Failed Hostage Rescue Bid: 100 soldiers involved


SOKOTO, Nigeria — Around a hundred troops, a tank and two helicopters were deployed in a failed hostage rescue bid in northwestern Nigeria in which an Italian and Briton hostages were killed, witnesses told AFP.

Witnesses said Thursday’s deadly raid in the calm northwestern city of Sokoto saw the hostage takers and the security forces wage a gun battle lasting seven hours.
Walls of two adjacent houses where the raid occurred were pocked with bullet holes. Blood was splattered in two bathrooms and on the entrance floor of one of the houses — a zinc-roofed single storey.

At least two of the captors were killed in the operation along with British national Chris McManus, 28, and Italy’s Franco Lamolinara.

Britain, which upset Italy by failing to consult it on the rescue bid, says the hostages were shot by their captors.

Nigerian President Goodluck Jonathan blamed the deaths of the hostages on members of the Islamist group Boko Haram, which has waged a violent campaign mainly in the northeast of the country. He said the killers had been arrested.

Authorities are holding five suspects — including the alleged mastermind of the kidnapping who was arrested two days before the rescue bid.

But local residents of the hot and dusty city of Sokoto, the home base of Nigeria’s supreme Muslim leader, the Sultan of Sokoto, disagree the Islamist group was behind the kidnapping.
“We don’t believe it,” a 40-year-old businessman living in the neighbourhood told AFP. “They are kidnappers. We don’t have Boko Haram in Sokoto.”

Residents said at least 100 soldiers were involved in the operation, but did not report seeing any British troops.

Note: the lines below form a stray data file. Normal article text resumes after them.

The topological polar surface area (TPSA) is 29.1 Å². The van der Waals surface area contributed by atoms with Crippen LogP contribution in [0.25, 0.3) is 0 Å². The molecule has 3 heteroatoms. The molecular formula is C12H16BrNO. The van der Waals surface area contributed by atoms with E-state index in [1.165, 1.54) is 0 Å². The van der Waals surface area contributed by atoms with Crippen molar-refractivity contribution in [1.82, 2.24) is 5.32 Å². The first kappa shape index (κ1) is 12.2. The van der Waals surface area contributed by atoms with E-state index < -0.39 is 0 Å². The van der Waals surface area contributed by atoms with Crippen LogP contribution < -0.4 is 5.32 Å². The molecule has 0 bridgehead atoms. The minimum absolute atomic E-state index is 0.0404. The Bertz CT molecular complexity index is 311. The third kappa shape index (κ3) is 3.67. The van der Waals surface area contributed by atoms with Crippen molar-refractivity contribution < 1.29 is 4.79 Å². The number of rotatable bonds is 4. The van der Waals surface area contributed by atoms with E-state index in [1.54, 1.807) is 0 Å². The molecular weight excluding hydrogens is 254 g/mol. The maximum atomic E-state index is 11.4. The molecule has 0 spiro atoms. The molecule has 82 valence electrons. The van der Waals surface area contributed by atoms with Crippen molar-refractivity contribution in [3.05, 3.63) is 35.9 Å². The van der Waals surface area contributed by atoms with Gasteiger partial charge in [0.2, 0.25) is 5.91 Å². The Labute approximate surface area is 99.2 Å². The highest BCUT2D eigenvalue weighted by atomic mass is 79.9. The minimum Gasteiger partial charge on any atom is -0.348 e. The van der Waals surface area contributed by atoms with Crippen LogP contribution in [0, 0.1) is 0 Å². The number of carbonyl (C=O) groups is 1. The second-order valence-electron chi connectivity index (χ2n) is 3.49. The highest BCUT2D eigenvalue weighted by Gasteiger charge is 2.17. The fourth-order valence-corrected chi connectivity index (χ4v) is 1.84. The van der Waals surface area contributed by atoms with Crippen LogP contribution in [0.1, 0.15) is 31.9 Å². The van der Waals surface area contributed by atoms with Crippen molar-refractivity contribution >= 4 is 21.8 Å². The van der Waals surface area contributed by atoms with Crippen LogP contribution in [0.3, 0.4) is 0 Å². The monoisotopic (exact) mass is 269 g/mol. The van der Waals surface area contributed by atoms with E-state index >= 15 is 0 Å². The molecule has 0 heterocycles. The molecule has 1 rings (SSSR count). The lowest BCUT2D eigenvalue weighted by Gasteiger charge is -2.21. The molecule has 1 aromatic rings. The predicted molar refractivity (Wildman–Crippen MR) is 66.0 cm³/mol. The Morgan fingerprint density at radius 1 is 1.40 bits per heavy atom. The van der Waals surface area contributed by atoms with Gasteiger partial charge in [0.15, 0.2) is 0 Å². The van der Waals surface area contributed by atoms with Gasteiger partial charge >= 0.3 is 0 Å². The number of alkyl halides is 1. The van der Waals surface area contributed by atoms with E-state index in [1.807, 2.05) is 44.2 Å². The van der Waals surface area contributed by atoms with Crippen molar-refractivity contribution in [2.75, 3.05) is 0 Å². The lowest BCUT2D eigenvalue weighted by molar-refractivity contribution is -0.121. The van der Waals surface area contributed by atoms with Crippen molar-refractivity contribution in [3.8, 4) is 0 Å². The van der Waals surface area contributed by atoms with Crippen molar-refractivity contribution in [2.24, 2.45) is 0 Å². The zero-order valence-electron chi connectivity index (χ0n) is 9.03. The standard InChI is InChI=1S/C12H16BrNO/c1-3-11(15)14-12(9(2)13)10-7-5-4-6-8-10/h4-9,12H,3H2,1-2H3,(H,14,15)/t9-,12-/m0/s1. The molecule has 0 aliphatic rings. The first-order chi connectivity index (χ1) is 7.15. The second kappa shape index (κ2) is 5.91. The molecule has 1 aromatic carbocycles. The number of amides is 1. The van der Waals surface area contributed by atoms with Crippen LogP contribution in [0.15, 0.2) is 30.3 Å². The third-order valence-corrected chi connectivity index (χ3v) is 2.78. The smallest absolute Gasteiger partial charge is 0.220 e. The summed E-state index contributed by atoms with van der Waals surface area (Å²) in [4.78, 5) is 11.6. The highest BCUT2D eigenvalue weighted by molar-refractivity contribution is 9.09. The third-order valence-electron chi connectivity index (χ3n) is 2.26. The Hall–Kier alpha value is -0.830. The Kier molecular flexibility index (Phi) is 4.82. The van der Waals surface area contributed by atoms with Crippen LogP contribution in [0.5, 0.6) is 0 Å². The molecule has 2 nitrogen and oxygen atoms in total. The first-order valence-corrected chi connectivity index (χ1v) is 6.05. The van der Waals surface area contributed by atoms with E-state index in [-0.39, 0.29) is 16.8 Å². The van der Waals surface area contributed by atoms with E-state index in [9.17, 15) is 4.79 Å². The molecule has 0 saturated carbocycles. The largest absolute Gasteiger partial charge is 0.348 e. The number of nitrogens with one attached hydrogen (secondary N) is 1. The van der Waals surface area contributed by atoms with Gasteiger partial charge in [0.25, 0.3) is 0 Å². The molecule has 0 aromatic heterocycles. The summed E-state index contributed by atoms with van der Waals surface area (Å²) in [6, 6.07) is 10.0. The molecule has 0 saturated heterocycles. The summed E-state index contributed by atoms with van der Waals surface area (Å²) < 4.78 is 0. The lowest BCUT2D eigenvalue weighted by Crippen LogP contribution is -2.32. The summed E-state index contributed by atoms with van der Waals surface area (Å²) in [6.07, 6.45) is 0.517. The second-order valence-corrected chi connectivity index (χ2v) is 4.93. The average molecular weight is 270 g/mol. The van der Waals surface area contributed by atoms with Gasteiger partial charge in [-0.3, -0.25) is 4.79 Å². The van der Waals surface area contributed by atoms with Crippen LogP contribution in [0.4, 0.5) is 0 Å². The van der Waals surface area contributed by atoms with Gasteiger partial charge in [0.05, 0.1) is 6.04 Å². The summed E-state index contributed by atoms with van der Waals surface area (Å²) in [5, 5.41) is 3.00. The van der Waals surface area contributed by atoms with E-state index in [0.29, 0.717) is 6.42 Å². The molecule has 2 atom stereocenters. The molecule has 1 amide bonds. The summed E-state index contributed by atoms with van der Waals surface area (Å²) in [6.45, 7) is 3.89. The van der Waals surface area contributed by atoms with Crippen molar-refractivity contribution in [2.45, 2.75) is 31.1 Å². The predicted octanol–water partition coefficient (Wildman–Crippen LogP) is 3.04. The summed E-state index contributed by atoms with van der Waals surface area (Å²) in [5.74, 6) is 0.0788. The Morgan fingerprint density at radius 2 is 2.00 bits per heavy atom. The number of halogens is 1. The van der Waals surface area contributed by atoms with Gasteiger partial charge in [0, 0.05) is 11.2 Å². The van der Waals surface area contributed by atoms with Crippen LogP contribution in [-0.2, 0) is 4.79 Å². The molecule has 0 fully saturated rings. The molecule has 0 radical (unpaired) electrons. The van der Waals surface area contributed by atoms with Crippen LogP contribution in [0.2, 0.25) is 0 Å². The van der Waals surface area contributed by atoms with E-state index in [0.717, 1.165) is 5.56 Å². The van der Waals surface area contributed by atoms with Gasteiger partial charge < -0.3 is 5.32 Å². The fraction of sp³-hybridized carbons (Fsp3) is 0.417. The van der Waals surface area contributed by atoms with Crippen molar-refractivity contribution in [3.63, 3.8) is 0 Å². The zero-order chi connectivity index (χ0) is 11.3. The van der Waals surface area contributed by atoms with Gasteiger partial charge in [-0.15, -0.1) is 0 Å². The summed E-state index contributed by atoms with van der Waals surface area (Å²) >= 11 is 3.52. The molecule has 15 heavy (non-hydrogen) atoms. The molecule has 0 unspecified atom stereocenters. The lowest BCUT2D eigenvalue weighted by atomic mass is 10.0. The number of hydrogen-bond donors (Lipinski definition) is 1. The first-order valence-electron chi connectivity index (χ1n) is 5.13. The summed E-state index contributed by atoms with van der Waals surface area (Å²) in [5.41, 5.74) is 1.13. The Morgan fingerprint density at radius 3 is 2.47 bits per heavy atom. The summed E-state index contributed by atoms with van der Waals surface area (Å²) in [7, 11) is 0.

They came in two trucks and a tank and blocked the entrance to the house.
“At around 11 am I saw soldiers coming… uncountable, about 100. They started firing,” said the businessman, asking not to be named.

Another resident earlier said “around 100 troops surrounded the area.”
The kidnappers apparently tried to flee by scaling a wall into a next-door house which was partially built.

Soldiers asked residents for old tyres which they lit and tossed into the building in a bid to smoke the kidnappers out, then engaged them in an intense gun battle, the witnesses told AFP.
“They asked people to give them tyres, they lit them and threw them in …They said the kidnappers were trapped,” said a 38-year-old civil servant.

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A big hole on the wall of the partially built house was apparently caused by a shell from the tank.

“After the shootout had been going on for about seven hours, the soldiers gained access into the house,” said a witness who lives directly opposite.
The witness reported seeing four bodies being taken out of the house as well three men in handcuffs. They also said a private security guard at the uncompleted house was killed in crossfire.

On Friday residents were walking in and out of the houses at will. Witnesses said one of the houses was looted of its furniture, including the ceiling.

Hours later security forces showed up at the scene in trucks and fired into the air to disperse residents, an AFP reporter said.

Cameron said the bid to rescue the men had been authorised after “a window of opportunity arose to secure their release”.

He said the two hostages were held by “terrorists” who had made “very clear threats to take their lives”, and they had been in “imminent and growing danger”.

Britain’s Foreign Secretary William Hague said that there had been “limited time” and too many “constraints” to consult Italy ahead of the operation.

A security source believed the rescue operation had been rushed, telling AFP: “The problem was that the situation was under-rated and the risk to the hostages was not properly assessed.
“It looks like they were in a hurry to rescue the hostages.”
British media said that Nigerian intelligence officials had tracked the group of kidnappers to Sokoto. GCHQ, Britain’s intelligence listening centre, identified and monitored the telephone calls of the gang.

Around a dozen members of the SBS had been helicoptered in to rescue the hostages on Thursday, British reports said.

Residents said two helicopters had hovered over the middle class Mabera neighbourhood mid-morning on Thursday before the shooting broke out.